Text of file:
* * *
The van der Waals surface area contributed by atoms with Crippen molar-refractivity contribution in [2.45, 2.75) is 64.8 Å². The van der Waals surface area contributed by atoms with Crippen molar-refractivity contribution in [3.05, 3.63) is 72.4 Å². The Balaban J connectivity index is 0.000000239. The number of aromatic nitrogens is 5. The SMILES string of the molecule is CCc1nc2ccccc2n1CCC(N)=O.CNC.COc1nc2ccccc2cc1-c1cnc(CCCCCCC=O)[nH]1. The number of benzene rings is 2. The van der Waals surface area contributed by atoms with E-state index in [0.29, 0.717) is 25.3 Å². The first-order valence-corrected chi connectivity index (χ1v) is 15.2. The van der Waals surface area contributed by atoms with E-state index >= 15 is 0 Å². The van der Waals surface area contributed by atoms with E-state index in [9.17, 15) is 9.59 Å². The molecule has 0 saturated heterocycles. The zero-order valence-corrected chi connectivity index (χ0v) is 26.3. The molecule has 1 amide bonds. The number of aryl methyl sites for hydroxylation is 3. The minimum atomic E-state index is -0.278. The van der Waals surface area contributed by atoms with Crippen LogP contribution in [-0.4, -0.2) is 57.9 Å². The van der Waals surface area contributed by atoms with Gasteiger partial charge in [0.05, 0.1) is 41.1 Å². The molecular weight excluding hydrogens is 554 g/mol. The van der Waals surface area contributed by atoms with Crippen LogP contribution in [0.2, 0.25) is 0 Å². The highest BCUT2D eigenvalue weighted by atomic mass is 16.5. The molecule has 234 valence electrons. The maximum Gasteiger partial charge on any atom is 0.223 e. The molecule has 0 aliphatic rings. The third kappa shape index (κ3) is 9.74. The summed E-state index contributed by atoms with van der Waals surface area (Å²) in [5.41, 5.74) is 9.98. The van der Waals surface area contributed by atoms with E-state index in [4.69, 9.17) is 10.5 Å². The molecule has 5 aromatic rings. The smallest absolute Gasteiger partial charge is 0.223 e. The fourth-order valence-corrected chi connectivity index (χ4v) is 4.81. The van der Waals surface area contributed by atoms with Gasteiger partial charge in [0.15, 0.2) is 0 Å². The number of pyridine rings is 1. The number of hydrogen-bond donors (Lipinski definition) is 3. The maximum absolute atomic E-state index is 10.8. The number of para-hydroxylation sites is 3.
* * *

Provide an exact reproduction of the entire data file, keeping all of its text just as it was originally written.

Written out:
The van der Waals surface area contributed by atoms with Crippen molar-refractivity contribution in [2.45, 2.75) is 64.8 Å². The van der Waals surface area contributed by atoms with Crippen molar-refractivity contribution in [3.05, 3.63) is 72.4 Å². The Balaban J connectivity index is 0.000000239. The number of aromatic nitrogens is 5. The SMILES string of the molecule is CCc1nc2ccccc2n1CCC(N)=O.CNC.COc1nc2ccccc2cc1-c1cnc(CCCCCCC=O)[nH]1. The number of benzene rings is 2. The van der Waals surface area contributed by atoms with E-state index in [0.29, 0.717) is 25.3 Å². The first-order valence-corrected chi connectivity index (χ1v) is 15.2. The van der Waals surface area contributed by atoms with E-state index >= 15 is 0 Å². The van der Waals surface area contributed by atoms with E-state index in [9.17, 15) is 9.59 Å². The molecule has 0 saturated heterocycles. The zero-order valence-corrected chi connectivity index (χ0v) is 26.3. The molecule has 1 amide bonds. The number of aryl methyl sites for hydroxylation is 3. The minimum atomic E-state index is -0.278. The van der Waals surface area contributed by atoms with Crippen LogP contribution in [-0.4, -0.2) is 57.9 Å². The van der Waals surface area contributed by atoms with Gasteiger partial charge in [0.05, 0.1) is 41.1 Å². The molecular weight excluding hydrogens is 554 g/mol. The van der Waals surface area contributed by atoms with Crippen LogP contribution in [0.2, 0.25) is 0 Å². The highest BCUT2D eigenvalue weighted by atomic mass is 16.5. The molecule has 234 valence electrons. The maximum Gasteiger partial charge on any atom is 0.223 e. The molecule has 0 aliphatic rings. The third kappa shape index (κ3) is 9.74. The summed E-state index contributed by atoms with van der Waals surface area (Å²) in [5.41, 5.74) is 9.98. The van der Waals surface area contributed by atoms with E-state index in [4.69, 9.17) is 10.5 Å². The molecule has 5 aromatic rings. The smallest absolute Gasteiger partial charge is 0.223 e. The fourth-order valence-corrected chi connectivity index (χ4v) is 4.81. The van der Waals surface area contributed by atoms with Gasteiger partial charge in [0.15, 0.2) is 0 Å². The number of pyridine rings is 1. The number of hydrogen-bond donors (Lipinski definition) is 3. The maximum absolute atomic E-state index is 10.8. The number of para-hydroxylation sites is 3.